No RSHCQ stockholders will have any equity in the new SG Radio Shack business.
For the shares to be worth more than zero, all creditors have to be paid 100 cents on the dollar. SG would be able to benefit from buying existing stock if and only if it was willing to pay off all creditors, secured and unsecured. Why would they do that since they already got what they wanted. SG will take Radio Shack public after it gets thing going, but existing shareholders lose everything.
There's not much logic behind the way this stock trades. Even an 18 cent price is irrational because it's obvious that the stock is worthless.
It's amazing how stupid the average investor is. About $3 million was thrown down the toilet today for the purchase of this stock.
Lots of confusion on this message board. When a company enters bankruptcy, the creditors effectively take ownership of the company, and the wishes of equity holders is ignored. Standard General bought the RS name, leases, and some assets from the creditors, not from the stockholders. The previous stockholders don't currently have standing in the bankruptcy proceedings.
A purchase of RSH at this time is like buying a losing lottery ticket for a lottery which has already been held.
Keep in mind that the judge would have established a committee to represent common stockholders if he believed there was any chance that the common stock would not be cancelled as a result of the bankruptcy. So he unquestionably believes the common stock to be worthless.
A logical conclusion from a belief in the EMH is that one can't outperform the market, which leads many to believe in the EMH. However, if the market is highly inefficient the same situation would result.
The imbalance between supply and demand is not so great that it justifies a substantial or prolonged drop in prices to the $50 range. At this price, the rate of increase in oil production will be considerably less than the rate of increase in demand, thus prices have to rise. The current imbalance is about 1.5 million barrels per day. I believe that supply and demand (which increases at the rate of 1 million barrels per day per year) would come into balance within one year had priced dropped to $80. But since the market tends to overshoot for a variety of reasons too numerous to mention, we have $45 for a short time.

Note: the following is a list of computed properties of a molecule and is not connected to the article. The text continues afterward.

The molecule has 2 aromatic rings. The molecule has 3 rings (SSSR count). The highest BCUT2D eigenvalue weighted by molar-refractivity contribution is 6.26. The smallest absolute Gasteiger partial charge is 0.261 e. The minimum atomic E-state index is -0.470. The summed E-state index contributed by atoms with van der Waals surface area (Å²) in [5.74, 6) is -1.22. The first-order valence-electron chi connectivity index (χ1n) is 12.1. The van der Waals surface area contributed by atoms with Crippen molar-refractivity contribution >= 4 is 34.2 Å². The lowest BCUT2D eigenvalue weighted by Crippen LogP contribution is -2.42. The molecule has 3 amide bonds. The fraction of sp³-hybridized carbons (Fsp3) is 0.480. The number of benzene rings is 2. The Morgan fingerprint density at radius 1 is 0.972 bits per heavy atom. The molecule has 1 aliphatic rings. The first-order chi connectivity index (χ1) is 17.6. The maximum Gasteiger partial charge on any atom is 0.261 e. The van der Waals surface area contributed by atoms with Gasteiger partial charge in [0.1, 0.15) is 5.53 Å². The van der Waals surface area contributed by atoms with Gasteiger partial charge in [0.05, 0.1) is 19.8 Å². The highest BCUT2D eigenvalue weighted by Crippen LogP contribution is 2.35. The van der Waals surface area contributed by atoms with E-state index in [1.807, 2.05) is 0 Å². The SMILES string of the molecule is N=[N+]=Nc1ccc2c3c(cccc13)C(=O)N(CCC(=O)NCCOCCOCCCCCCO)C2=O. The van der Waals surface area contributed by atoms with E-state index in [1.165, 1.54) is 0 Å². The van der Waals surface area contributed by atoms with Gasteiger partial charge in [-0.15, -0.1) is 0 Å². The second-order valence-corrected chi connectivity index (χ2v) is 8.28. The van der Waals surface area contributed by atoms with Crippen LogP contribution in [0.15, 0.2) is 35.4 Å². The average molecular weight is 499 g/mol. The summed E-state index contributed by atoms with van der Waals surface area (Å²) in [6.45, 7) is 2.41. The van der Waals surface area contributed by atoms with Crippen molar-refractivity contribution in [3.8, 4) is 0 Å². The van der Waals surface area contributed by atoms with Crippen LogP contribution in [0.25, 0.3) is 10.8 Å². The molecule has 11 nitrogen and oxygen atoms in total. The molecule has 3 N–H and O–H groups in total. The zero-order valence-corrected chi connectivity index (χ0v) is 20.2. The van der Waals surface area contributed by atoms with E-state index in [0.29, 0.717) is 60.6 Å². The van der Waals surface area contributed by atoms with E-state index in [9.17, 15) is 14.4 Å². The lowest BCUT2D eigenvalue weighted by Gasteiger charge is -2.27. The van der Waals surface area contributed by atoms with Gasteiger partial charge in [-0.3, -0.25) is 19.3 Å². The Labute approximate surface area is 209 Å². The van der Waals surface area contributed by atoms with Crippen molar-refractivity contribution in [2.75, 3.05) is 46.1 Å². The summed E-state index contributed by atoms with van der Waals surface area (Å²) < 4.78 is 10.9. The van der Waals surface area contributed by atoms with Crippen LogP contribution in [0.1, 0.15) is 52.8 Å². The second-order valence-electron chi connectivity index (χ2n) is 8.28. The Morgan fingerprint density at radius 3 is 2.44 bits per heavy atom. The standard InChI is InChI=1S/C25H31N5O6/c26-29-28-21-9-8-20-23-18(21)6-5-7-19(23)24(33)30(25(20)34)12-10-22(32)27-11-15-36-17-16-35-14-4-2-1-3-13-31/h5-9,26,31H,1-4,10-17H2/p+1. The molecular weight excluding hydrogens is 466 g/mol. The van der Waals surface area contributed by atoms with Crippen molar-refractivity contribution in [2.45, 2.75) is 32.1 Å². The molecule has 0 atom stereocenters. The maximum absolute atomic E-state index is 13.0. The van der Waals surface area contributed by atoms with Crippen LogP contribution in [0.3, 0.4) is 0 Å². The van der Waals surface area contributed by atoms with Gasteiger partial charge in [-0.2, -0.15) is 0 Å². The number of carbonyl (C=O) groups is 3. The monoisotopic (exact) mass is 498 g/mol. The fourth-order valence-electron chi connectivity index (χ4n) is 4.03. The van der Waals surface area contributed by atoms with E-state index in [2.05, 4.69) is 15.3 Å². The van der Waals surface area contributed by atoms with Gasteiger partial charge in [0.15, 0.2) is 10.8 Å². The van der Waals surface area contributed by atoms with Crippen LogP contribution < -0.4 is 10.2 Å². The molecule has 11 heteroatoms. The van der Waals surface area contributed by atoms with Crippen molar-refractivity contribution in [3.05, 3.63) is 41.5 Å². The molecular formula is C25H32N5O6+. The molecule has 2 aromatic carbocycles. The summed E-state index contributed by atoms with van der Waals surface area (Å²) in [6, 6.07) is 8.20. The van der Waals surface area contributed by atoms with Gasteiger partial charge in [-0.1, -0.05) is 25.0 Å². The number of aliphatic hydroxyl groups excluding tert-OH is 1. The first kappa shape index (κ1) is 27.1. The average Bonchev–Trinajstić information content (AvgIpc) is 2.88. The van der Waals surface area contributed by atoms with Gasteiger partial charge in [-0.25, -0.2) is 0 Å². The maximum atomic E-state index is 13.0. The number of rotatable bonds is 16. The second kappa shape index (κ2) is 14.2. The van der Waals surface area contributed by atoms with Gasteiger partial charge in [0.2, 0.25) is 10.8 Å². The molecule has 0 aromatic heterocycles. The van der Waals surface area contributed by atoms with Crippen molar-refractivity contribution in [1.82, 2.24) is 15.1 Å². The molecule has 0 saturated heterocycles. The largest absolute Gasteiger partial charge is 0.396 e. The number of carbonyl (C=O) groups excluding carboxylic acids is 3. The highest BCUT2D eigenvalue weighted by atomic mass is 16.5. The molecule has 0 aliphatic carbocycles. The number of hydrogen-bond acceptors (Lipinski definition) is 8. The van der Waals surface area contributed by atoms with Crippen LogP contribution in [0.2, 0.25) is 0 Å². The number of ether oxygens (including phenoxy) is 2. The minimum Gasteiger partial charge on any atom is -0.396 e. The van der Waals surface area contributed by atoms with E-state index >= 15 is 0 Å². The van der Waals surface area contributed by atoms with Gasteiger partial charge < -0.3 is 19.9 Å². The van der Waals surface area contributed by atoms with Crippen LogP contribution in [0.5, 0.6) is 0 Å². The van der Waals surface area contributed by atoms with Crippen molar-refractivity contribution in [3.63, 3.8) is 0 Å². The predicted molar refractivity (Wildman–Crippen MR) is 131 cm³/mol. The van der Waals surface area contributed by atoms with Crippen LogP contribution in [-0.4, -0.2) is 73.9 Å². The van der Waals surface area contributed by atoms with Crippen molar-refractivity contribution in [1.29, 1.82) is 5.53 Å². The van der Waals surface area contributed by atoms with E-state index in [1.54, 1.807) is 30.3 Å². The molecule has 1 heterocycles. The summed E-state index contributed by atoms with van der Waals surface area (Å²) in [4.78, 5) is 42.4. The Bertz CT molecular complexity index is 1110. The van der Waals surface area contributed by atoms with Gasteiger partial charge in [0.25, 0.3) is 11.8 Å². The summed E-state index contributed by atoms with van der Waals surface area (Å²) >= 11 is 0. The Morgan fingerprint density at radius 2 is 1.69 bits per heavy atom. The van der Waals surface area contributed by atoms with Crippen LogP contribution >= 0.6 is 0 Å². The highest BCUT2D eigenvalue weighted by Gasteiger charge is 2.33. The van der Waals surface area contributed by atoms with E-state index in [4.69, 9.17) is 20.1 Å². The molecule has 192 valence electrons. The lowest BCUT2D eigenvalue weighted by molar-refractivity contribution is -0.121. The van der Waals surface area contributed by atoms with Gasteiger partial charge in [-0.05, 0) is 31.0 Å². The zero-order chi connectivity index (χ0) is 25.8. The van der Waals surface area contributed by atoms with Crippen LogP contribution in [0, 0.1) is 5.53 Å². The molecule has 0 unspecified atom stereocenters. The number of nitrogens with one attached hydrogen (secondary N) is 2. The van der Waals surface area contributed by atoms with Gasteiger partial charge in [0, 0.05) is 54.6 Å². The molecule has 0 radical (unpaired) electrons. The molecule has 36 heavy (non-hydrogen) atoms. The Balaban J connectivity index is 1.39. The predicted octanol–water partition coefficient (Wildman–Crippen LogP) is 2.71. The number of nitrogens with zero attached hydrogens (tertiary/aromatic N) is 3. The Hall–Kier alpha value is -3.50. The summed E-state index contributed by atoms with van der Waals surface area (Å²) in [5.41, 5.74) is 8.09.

Freddy, you may have heard of the "efficient market hypothesis," which says that the market price of a security accurately reflects all available information within minutes of it becoming widely disseminated. What we have in the relative pricing of Radio Shack bonds and common stock is a glaring violation of that theory. If one throws out the efficient market hypothesis, much of the common understanding of the manner in which financial assets are priced comes into question.
The logical conclusion from the current state of the market for RSH securities is that either the stockholders, or the bond holders, or both, have no idea what they're doing. Further, the efficient market hypothesis must be completely wrong.
An entrance into bankruptcy means that all creditors must be satisfied, if possible, before the company can exit. Existing debt can not be rolled over. Most of the Standard General bid is in fact their debt, not cash. The amount of cash in the bid falls far short of what is able to cover existing debt. The SG bid is only slightly more than the bid from liquidators.